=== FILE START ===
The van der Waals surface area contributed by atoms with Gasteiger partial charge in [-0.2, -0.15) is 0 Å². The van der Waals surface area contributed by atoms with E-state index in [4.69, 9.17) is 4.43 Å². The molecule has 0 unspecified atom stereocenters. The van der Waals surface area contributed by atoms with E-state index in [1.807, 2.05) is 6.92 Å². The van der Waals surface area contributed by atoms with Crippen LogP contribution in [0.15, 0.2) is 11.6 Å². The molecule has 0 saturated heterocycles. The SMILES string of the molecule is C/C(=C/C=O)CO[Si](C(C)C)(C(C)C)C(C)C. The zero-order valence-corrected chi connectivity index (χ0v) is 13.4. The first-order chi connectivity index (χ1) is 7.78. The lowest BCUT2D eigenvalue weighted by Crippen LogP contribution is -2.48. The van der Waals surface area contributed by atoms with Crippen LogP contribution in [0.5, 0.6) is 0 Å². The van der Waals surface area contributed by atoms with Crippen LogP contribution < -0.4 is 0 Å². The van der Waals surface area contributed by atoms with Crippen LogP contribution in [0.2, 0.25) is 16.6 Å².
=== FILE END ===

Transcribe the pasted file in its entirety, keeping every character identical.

The van der Waals surface area contributed by atoms with Gasteiger partial charge in [-0.2, -0.15) is 0 Å². The van der Waals surface area contributed by atoms with E-state index in [4.69, 9.17) is 4.43 Å². The molecule has 0 unspecified atom stereocenters. The van der Waals surface area contributed by atoms with E-state index in [1.807, 2.05) is 6.92 Å². The van der Waals surface area contributed by atoms with Crippen LogP contribution in [0.15, 0.2) is 11.6 Å². The molecule has 0 saturated heterocycles. The SMILES string of the molecule is C/C(=C/C=O)CO[Si](C(C)C)(C(C)C)C(C)C. The zero-order valence-corrected chi connectivity index (χ0v) is 13.4. The first-order chi connectivity index (χ1) is 7.78. The lowest BCUT2D eigenvalue weighted by Crippen LogP contribution is -2.48. The van der Waals surface area contributed by atoms with Crippen LogP contribution in [0.5, 0.6) is 0 Å². The van der Waals surface area contributed by atoms with Crippen LogP contribution < -0.4 is 0 Å². The van der Waals surface area contributed by atoms with Crippen LogP contribution in [0.2, 0.25) is 16.6 Å².